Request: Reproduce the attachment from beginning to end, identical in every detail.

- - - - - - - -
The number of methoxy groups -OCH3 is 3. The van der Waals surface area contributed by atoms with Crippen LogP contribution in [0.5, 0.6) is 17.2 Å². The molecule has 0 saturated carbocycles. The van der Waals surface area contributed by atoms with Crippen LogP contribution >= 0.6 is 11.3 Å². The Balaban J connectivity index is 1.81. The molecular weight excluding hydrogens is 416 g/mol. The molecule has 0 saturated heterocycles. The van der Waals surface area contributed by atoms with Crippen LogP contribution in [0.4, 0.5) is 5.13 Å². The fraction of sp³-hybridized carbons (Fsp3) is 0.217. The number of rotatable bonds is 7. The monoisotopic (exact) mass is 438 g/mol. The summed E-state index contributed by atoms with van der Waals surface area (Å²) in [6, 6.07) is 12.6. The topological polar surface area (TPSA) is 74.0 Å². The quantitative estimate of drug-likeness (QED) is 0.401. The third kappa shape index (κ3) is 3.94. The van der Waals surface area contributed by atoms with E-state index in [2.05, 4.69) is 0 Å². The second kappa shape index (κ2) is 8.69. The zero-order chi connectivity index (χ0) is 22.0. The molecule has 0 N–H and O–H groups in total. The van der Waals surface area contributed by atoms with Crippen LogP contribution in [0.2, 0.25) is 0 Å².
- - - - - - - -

The number of methoxy groups -OCH3 is 3. The van der Waals surface area contributed by atoms with Crippen LogP contribution in [0.5, 0.6) is 17.2 Å². The molecule has 0 saturated carbocycles. The van der Waals surface area contributed by atoms with Crippen LogP contribution >= 0.6 is 11.3 Å². The Balaban J connectivity index is 1.81. The molecular weight excluding hydrogens is 416 g/mol. The molecule has 0 saturated heterocycles. The van der Waals surface area contributed by atoms with Crippen LogP contribution in [0.4, 0.5) is 5.13 Å². The fraction of sp³-hybridized carbons (Fsp3) is 0.217. The number of rotatable bonds is 7. The monoisotopic (exact) mass is 438 g/mol. The summed E-state index contributed by atoms with van der Waals surface area (Å²) in [6, 6.07) is 12.6. The topological polar surface area (TPSA) is 74.0 Å². The quantitative estimate of drug-likeness (QED) is 0.401. The third kappa shape index (κ3) is 3.94. The van der Waals surface area contributed by atoms with E-state index in [2.05, 4.69) is 0 Å². The second kappa shape index (κ2) is 8.69. The zero-order chi connectivity index (χ0) is 22.0. The molecule has 0 N–H and O–H groups in total. The van der Waals surface area contributed by atoms with Crippen LogP contribution in [0.2, 0.25) is 0 Å².